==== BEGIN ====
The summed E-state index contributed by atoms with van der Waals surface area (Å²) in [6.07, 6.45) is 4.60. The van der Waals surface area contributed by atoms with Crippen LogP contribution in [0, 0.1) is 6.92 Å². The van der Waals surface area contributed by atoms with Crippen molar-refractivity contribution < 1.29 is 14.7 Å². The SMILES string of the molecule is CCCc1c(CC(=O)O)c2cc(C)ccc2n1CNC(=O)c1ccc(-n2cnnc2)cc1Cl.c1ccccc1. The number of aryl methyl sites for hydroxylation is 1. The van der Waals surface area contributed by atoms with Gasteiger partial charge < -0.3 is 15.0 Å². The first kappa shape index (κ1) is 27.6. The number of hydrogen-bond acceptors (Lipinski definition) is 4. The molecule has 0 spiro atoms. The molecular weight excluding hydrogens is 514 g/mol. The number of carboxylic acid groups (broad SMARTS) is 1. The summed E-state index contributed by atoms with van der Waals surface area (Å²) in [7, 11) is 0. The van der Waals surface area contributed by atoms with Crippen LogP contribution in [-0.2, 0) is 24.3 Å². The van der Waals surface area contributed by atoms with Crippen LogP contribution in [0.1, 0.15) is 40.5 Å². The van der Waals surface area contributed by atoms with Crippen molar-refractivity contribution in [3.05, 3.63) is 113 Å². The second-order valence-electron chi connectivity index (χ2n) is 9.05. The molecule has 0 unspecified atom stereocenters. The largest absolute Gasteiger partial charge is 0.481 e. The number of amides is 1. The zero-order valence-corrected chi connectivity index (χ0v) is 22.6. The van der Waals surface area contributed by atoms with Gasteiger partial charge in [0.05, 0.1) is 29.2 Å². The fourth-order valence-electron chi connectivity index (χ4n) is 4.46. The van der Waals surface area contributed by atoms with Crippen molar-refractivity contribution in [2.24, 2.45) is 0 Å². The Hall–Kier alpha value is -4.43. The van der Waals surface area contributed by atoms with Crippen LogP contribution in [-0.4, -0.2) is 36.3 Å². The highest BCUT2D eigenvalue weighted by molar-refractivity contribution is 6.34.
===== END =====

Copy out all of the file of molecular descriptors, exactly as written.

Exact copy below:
The summed E-state index contributed by atoms with van der Waals surface area (Å²) in [6.07, 6.45) is 4.60. The van der Waals surface area contributed by atoms with Crippen LogP contribution in [0, 0.1) is 6.92 Å². The van der Waals surface area contributed by atoms with Crippen molar-refractivity contribution < 1.29 is 14.7 Å². The SMILES string of the molecule is CCCc1c(CC(=O)O)c2cc(C)ccc2n1CNC(=O)c1ccc(-n2cnnc2)cc1Cl.c1ccccc1. The number of aryl methyl sites for hydroxylation is 1. The van der Waals surface area contributed by atoms with Gasteiger partial charge < -0.3 is 15.0 Å². The first kappa shape index (κ1) is 27.6. The number of hydrogen-bond acceptors (Lipinski definition) is 4. The molecule has 0 spiro atoms. The molecular weight excluding hydrogens is 514 g/mol. The number of carboxylic acid groups (broad SMARTS) is 1. The summed E-state index contributed by atoms with van der Waals surface area (Å²) in [7, 11) is 0. The van der Waals surface area contributed by atoms with Crippen LogP contribution in [-0.2, 0) is 24.3 Å². The van der Waals surface area contributed by atoms with Crippen LogP contribution in [0.1, 0.15) is 40.5 Å². The van der Waals surface area contributed by atoms with Crippen molar-refractivity contribution in [3.05, 3.63) is 113 Å². The second-order valence-electron chi connectivity index (χ2n) is 9.05. The molecule has 0 unspecified atom stereocenters. The largest absolute Gasteiger partial charge is 0.481 e. The number of amides is 1. The zero-order valence-corrected chi connectivity index (χ0v) is 22.6. The van der Waals surface area contributed by atoms with Gasteiger partial charge in [0.05, 0.1) is 29.2 Å². The fourth-order valence-electron chi connectivity index (χ4n) is 4.46. The van der Waals surface area contributed by atoms with Crippen molar-refractivity contribution in [2.24, 2.45) is 0 Å². The Hall–Kier alpha value is -4.43. The van der Waals surface area contributed by atoms with Crippen LogP contribution in [-0.4, -0.2) is 36.3 Å². The highest BCUT2D eigenvalue weighted by molar-refractivity contribution is 6.34.